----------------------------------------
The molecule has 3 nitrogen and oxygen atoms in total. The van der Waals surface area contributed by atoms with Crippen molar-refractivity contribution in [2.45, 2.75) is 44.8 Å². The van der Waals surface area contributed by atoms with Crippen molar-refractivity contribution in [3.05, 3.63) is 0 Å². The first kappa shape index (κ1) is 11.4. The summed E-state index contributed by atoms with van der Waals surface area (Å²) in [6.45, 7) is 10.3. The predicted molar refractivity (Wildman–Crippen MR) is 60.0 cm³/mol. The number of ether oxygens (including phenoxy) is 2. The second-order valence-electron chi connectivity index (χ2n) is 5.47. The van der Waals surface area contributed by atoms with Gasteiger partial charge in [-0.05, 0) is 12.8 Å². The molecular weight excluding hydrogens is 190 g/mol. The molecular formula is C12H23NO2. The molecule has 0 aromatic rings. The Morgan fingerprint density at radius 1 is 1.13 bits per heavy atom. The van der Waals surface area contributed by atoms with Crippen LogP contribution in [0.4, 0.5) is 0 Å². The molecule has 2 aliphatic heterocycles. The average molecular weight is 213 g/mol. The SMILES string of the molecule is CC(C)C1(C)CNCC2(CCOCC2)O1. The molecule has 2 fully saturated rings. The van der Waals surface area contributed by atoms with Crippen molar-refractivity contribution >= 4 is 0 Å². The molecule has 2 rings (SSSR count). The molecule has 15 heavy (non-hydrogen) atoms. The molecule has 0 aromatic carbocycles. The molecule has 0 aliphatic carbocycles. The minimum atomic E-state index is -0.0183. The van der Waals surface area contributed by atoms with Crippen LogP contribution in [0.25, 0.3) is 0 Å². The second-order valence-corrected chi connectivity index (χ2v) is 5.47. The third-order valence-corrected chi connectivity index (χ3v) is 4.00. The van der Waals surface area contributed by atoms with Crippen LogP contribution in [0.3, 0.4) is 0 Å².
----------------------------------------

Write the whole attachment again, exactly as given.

The molecule has 3 nitrogen and oxygen atoms in total. The van der Waals surface area contributed by atoms with Crippen molar-refractivity contribution in [2.45, 2.75) is 44.8 Å². The van der Waals surface area contributed by atoms with Crippen molar-refractivity contribution in [3.05, 3.63) is 0 Å². The first kappa shape index (κ1) is 11.4. The summed E-state index contributed by atoms with van der Waals surface area (Å²) in [6.45, 7) is 10.3. The predicted molar refractivity (Wildman–Crippen MR) is 60.0 cm³/mol. The number of ether oxygens (including phenoxy) is 2. The second-order valence-electron chi connectivity index (χ2n) is 5.47. The van der Waals surface area contributed by atoms with Gasteiger partial charge in [-0.05, 0) is 12.8 Å². The molecular weight excluding hydrogens is 190 g/mol. The molecular formula is C12H23NO2. The molecule has 0 aromatic rings. The Morgan fingerprint density at radius 1 is 1.13 bits per heavy atom. The van der Waals surface area contributed by atoms with Crippen LogP contribution in [0.4, 0.5) is 0 Å². The molecule has 2 aliphatic heterocycles. The average molecular weight is 213 g/mol. The SMILES string of the molecule is CC(C)C1(C)CNCC2(CCOCC2)O1. The molecule has 2 fully saturated rings. The van der Waals surface area contributed by atoms with Crippen molar-refractivity contribution >= 4 is 0 Å². The molecule has 2 rings (SSSR count). The molecule has 15 heavy (non-hydrogen) atoms. The molecule has 0 aromatic carbocycles. The molecule has 0 aliphatic carbocycles. The minimum atomic E-state index is -0.0183. The van der Waals surface area contributed by atoms with Crippen LogP contribution in [0.25, 0.3) is 0 Å². The second-order valence-corrected chi connectivity index (χ2v) is 5.47. The third-order valence-corrected chi connectivity index (χ3v) is 4.00. The van der Waals surface area contributed by atoms with Crippen LogP contribution in [0.3, 0.4) is 0 Å².